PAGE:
As international observers, we received a warm welcome and were given a guided tour by the site manager. We first passed a perimeter of integrated Iraqi and Peshmerga forces and then through an Iraqi Police check point were all voters were searched. A sign on the wall clearly indicated that weapons, cameras, cell phones, and smoking were prohibited beyond that point.

Inside, white cordon tape with blue writing directed voters to a series of classrooms. It became evident that the village was divided into precincts and each precinct had a separate room to vote in. Each of these rooms had someone to check IDs against a voter list, another used a stamp to validate a ballot and issue it to the voter, and two or three cardboard stands about 5 ½ feet tall for the voter to stand behind while marking the ballot. Once the ballot was marked, the voter approached a table with a large, clear plastic bin, dipped their finger in a bottle of purple ink – to ensure they didn't vote again – and dropped their ballot in a slot in the top of the bin. Meanwhile, a collection of representatives from interested political parties observed the process. Some rooms had more than a dozen political observers.

Each of the locations we visited was very similar with only a few exceptions. Each had women with children clinging tightly to their mother's hands staring apprehensively at the large crowds. Each had voters enter with confused looks being directed by poll workers who, while early in the day also looked a little confused, soon became confident and helpful. One poll worker pointed proudly to a name on his list and said, "This man was born in 1914, and today, he voted for the first time in his life."

While I finish this, the polls are about to close and I have still not heard of any attacks at any of the polling stations. The crowds could almost be called festive with the only exception some displaced Iraqis who did not have the proper identification or were not on the registered voter lists. If the area they call the hottest spot in Iraq is any indication of what is happening throughout the rest of the county, they will have a record turnout with all ethnic groups and regions participating and Iraq will have its first government that truly represents the people.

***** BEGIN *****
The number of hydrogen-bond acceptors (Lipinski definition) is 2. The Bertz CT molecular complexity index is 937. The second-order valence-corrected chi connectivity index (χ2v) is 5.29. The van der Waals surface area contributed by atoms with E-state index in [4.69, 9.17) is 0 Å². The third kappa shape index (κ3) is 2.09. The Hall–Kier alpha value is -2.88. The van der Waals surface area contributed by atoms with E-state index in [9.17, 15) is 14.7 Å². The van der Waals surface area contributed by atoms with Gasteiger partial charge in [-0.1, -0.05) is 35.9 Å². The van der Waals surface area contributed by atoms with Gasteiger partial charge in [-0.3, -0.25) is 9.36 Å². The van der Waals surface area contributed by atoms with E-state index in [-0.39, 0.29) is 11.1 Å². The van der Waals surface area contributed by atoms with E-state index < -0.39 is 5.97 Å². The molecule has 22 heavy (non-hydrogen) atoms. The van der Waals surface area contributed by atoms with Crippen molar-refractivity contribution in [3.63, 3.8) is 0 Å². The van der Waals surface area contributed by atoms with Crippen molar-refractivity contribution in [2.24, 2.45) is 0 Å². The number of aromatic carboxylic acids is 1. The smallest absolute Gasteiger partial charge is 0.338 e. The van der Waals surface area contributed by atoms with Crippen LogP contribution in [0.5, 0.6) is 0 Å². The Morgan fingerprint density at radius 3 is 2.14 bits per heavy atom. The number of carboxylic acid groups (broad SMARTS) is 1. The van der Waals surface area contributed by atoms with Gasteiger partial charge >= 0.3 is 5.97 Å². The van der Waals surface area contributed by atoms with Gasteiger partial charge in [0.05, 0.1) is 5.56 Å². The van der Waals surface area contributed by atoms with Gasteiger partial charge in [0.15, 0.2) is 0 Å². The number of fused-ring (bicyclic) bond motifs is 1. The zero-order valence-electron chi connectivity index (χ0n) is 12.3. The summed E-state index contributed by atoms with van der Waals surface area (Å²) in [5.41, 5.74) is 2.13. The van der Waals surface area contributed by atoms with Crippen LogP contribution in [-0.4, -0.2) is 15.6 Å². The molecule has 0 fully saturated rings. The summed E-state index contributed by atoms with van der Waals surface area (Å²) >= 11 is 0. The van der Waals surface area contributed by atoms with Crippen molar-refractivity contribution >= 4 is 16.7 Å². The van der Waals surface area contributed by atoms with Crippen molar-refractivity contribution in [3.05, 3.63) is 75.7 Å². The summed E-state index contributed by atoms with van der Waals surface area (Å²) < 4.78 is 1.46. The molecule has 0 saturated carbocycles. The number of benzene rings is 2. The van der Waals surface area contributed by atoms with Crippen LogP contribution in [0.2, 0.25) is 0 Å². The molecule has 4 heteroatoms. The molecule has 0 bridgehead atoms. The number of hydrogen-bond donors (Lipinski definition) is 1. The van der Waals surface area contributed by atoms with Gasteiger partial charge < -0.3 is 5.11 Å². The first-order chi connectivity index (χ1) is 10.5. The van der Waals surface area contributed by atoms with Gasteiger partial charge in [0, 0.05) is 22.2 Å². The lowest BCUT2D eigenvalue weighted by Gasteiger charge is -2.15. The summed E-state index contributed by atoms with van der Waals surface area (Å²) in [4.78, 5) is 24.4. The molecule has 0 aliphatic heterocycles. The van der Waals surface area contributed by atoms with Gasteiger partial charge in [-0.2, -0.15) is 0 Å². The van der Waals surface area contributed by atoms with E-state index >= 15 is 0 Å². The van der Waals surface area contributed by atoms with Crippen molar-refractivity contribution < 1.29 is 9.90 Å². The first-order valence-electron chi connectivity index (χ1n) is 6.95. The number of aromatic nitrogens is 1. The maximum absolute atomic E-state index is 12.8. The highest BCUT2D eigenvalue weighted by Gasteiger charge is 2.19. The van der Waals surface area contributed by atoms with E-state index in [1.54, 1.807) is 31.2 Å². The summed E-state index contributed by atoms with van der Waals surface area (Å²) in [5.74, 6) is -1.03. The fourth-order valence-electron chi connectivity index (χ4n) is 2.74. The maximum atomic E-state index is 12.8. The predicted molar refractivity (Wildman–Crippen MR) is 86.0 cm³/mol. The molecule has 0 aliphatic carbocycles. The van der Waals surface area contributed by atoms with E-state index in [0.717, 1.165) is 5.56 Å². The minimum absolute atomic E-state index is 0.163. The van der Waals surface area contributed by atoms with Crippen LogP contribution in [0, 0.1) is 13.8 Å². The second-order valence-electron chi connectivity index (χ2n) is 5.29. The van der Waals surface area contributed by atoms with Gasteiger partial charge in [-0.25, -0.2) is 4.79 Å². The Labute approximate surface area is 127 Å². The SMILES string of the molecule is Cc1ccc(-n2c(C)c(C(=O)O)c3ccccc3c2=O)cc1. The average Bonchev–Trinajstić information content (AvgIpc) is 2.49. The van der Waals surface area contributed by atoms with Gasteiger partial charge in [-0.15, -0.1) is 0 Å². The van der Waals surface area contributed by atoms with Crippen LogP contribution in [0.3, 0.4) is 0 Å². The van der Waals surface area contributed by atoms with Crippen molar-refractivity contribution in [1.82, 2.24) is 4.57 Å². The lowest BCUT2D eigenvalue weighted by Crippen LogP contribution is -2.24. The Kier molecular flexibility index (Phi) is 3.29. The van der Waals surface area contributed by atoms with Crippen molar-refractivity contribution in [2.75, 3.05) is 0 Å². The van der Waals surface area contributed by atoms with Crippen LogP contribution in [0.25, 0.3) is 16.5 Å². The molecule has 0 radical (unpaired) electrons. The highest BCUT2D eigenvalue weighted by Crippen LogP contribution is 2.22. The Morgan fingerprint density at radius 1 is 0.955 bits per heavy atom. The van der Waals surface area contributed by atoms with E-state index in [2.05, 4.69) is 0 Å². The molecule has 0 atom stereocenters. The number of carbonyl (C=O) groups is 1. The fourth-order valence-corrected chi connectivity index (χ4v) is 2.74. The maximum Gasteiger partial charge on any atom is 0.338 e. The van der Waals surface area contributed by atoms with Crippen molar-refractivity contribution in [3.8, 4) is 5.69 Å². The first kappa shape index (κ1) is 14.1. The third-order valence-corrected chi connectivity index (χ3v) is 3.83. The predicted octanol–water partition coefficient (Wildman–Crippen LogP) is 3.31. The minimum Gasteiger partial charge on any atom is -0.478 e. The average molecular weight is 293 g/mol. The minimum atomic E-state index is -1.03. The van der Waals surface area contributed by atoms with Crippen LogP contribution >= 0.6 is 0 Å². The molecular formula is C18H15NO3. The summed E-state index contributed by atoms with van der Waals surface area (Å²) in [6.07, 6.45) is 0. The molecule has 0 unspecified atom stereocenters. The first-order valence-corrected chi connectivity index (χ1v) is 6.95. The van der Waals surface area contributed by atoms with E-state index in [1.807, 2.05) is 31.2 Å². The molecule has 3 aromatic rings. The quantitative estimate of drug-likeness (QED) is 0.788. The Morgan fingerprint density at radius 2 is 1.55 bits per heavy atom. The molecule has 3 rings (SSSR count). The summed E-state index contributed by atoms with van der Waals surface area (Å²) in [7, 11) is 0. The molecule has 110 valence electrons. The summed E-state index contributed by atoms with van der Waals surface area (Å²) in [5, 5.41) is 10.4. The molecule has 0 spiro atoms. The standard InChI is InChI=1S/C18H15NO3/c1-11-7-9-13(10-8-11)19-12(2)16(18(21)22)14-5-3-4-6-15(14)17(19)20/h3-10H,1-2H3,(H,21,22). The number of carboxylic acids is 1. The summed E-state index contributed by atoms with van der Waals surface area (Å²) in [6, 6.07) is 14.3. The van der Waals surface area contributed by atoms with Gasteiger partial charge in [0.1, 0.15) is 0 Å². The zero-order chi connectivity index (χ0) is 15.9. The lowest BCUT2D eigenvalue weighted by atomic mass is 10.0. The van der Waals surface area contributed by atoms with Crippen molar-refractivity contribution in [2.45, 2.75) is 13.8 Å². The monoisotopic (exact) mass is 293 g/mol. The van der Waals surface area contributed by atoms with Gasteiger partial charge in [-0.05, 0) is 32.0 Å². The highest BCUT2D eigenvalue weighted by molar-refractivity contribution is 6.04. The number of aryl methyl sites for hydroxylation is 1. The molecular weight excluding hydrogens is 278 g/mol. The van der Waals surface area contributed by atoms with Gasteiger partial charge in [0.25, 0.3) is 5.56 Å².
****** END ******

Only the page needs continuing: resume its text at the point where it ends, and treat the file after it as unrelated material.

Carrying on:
Wednesday, January 28, 2009

Elections in Iraq

It is day 9 of A New Hope and someone forgot to tell the rest of the world. AQI definitely doesn't seem to care.

"BAGHDAD (AFP) – Al-Qaeda remains a threat to this weekend's elections in Iraq, a senior army commander warned on Tuesday, as his American counterpart said violence could erupt when the results are announced."

The rest of that here.

Meanwhile, in the region I am working this week, they are not exactly expecting peace and plenty.

The streets of Baghdad were wallpapered in campaign signs when I left there the other day and this looks like the first election that has the support of all major ethnic groups so the results should provide a proper balance of political power that reflects the actual population. We'll just have to wait and see how the details play out. Stick around and I'll let you know.